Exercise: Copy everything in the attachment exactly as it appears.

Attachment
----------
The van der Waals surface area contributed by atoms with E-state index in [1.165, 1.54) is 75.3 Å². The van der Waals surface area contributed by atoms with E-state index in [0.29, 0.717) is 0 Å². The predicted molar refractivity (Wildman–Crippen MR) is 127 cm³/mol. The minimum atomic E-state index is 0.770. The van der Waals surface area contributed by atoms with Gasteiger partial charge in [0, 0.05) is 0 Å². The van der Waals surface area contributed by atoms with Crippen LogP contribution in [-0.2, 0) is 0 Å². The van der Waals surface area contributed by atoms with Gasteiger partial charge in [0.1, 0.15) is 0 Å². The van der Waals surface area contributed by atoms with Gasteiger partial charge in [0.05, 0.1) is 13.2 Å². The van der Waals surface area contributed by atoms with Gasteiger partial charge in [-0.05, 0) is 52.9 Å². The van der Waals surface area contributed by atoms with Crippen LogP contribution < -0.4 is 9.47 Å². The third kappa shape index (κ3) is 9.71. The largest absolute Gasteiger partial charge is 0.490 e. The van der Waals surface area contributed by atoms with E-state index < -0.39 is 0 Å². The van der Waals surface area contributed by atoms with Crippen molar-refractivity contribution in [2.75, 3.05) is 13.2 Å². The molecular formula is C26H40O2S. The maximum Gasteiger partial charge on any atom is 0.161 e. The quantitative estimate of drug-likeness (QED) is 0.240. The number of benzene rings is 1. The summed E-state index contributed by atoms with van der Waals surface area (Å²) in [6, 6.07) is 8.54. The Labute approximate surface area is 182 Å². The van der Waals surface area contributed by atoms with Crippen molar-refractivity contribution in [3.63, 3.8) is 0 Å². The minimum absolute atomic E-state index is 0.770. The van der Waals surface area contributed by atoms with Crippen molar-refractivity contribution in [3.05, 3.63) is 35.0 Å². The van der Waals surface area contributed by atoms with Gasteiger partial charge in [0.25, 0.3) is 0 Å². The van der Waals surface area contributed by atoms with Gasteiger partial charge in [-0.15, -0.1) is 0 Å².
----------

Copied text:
The van der Waals surface area contributed by atoms with E-state index in [1.165, 1.54) is 75.3 Å². The van der Waals surface area contributed by atoms with E-state index in [0.29, 0.717) is 0 Å². The predicted molar refractivity (Wildman–Crippen MR) is 127 cm³/mol. The minimum atomic E-state index is 0.770. The van der Waals surface area contributed by atoms with Gasteiger partial charge in [0, 0.05) is 0 Å². The van der Waals surface area contributed by atoms with Crippen LogP contribution in [-0.2, 0) is 0 Å². The van der Waals surface area contributed by atoms with Gasteiger partial charge in [0.1, 0.15) is 0 Å². The van der Waals surface area contributed by atoms with Gasteiger partial charge in [0.05, 0.1) is 13.2 Å². The van der Waals surface area contributed by atoms with Gasteiger partial charge in [-0.05, 0) is 52.9 Å². The van der Waals surface area contributed by atoms with Crippen LogP contribution < -0.4 is 9.47 Å². The third kappa shape index (κ3) is 9.71. The largest absolute Gasteiger partial charge is 0.490 e. The van der Waals surface area contributed by atoms with E-state index < -0.39 is 0 Å². The van der Waals surface area contributed by atoms with Crippen molar-refractivity contribution in [2.75, 3.05) is 13.2 Å². The molecular formula is C26H40O2S. The maximum Gasteiger partial charge on any atom is 0.161 e. The quantitative estimate of drug-likeness (QED) is 0.240. The number of benzene rings is 1. The summed E-state index contributed by atoms with van der Waals surface area (Å²) in [6, 6.07) is 8.54. The Labute approximate surface area is 182 Å². The van der Waals surface area contributed by atoms with Crippen molar-refractivity contribution in [3.63, 3.8) is 0 Å². The minimum absolute atomic E-state index is 0.770. The van der Waals surface area contributed by atoms with Crippen molar-refractivity contribution in [3.05, 3.63) is 35.0 Å². The van der Waals surface area contributed by atoms with Gasteiger partial charge in [0.25, 0.3) is 0 Å². The van der Waals surface area contributed by atoms with Gasteiger partial charge in [-0.15, -0.1) is 0 Å².